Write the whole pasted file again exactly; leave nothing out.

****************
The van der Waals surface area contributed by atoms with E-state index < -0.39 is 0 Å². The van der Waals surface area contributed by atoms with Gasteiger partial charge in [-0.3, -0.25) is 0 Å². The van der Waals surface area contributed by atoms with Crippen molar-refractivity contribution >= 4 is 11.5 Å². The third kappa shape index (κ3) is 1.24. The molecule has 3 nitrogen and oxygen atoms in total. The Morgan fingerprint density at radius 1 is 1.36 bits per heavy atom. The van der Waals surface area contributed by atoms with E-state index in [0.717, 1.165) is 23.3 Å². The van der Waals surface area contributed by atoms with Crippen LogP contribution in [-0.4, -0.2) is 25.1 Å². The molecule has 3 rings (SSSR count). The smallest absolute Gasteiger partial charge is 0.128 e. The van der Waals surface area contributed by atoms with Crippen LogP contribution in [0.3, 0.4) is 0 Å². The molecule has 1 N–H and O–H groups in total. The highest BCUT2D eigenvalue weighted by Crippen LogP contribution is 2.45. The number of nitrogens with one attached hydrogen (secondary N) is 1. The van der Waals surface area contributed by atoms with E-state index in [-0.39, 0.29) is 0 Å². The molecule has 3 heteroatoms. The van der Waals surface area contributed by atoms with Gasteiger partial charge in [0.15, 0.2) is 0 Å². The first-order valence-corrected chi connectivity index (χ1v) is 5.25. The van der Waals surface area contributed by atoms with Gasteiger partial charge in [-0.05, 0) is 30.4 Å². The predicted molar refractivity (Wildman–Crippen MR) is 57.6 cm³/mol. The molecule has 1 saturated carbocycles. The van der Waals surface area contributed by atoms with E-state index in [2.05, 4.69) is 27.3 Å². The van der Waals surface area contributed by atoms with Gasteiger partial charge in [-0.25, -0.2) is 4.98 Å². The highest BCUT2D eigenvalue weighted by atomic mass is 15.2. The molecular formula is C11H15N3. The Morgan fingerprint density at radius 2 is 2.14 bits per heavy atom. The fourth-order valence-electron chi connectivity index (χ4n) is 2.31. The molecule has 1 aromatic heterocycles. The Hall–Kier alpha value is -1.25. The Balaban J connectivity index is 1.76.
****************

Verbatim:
The van der Waals surface area contributed by atoms with E-state index < -0.39 is 0 Å². The van der Waals surface area contributed by atoms with Gasteiger partial charge in [-0.3, -0.25) is 0 Å². The van der Waals surface area contributed by atoms with Crippen molar-refractivity contribution >= 4 is 11.5 Å². The third kappa shape index (κ3) is 1.24. The molecule has 3 nitrogen and oxygen atoms in total. The Morgan fingerprint density at radius 1 is 1.36 bits per heavy atom. The van der Waals surface area contributed by atoms with E-state index in [0.717, 1.165) is 23.3 Å². The van der Waals surface area contributed by atoms with Crippen LogP contribution in [-0.4, -0.2) is 25.1 Å². The molecule has 3 rings (SSSR count). The smallest absolute Gasteiger partial charge is 0.128 e. The van der Waals surface area contributed by atoms with Crippen LogP contribution in [0.3, 0.4) is 0 Å². The molecule has 1 N–H and O–H groups in total. The highest BCUT2D eigenvalue weighted by Crippen LogP contribution is 2.45. The number of nitrogens with one attached hydrogen (secondary N) is 1. The van der Waals surface area contributed by atoms with E-state index in [-0.39, 0.29) is 0 Å². The molecule has 3 heteroatoms. The van der Waals surface area contributed by atoms with Gasteiger partial charge in [0.15, 0.2) is 0 Å². The first-order valence-corrected chi connectivity index (χ1v) is 5.25. The van der Waals surface area contributed by atoms with Gasteiger partial charge in [-0.05, 0) is 30.4 Å². The predicted molar refractivity (Wildman–Crippen MR) is 57.6 cm³/mol. The molecule has 1 saturated carbocycles. The van der Waals surface area contributed by atoms with E-state index in [2.05, 4.69) is 27.3 Å². The van der Waals surface area contributed by atoms with Gasteiger partial charge in [-0.25, -0.2) is 4.98 Å². The highest BCUT2D eigenvalue weighted by atomic mass is 15.2. The molecular formula is C11H15N3. The Morgan fingerprint density at radius 2 is 2.14 bits per heavy atom. The fourth-order valence-electron chi connectivity index (χ4n) is 2.31. The molecule has 1 aromatic heterocycles. The Hall–Kier alpha value is -1.25. The Balaban J connectivity index is 1.76.